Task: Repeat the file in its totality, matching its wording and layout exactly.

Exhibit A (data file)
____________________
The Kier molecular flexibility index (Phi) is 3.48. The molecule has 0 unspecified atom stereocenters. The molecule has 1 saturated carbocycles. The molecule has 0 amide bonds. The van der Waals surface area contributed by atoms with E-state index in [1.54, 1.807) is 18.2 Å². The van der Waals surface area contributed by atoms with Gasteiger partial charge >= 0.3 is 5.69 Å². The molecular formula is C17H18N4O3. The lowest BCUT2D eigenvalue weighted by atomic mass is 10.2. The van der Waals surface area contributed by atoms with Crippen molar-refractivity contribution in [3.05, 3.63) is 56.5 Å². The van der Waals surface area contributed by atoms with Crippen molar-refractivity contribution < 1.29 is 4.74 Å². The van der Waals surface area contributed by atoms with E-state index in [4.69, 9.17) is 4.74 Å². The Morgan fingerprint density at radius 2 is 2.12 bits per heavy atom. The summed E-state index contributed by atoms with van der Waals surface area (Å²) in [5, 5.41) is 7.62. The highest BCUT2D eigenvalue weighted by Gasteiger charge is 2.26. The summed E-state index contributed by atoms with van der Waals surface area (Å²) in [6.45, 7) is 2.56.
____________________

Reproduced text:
The Kier molecular flexibility index (Phi) is 3.48. The molecule has 0 unspecified atom stereocenters. The molecule has 1 saturated carbocycles. The molecule has 0 amide bonds. The van der Waals surface area contributed by atoms with E-state index in [1.54, 1.807) is 18.2 Å². The van der Waals surface area contributed by atoms with Gasteiger partial charge >= 0.3 is 5.69 Å². The molecular formula is C17H18N4O3. The lowest BCUT2D eigenvalue weighted by atomic mass is 10.2. The van der Waals surface area contributed by atoms with Crippen molar-refractivity contribution in [3.05, 3.63) is 56.5 Å². The van der Waals surface area contributed by atoms with Crippen molar-refractivity contribution < 1.29 is 4.74 Å². The van der Waals surface area contributed by atoms with E-state index in [4.69, 9.17) is 4.74 Å². The Morgan fingerprint density at radius 2 is 2.12 bits per heavy atom. The summed E-state index contributed by atoms with van der Waals surface area (Å²) in [5, 5.41) is 7.62. The highest BCUT2D eigenvalue weighted by Gasteiger charge is 2.26. The summed E-state index contributed by atoms with van der Waals surface area (Å²) in [6.45, 7) is 2.56.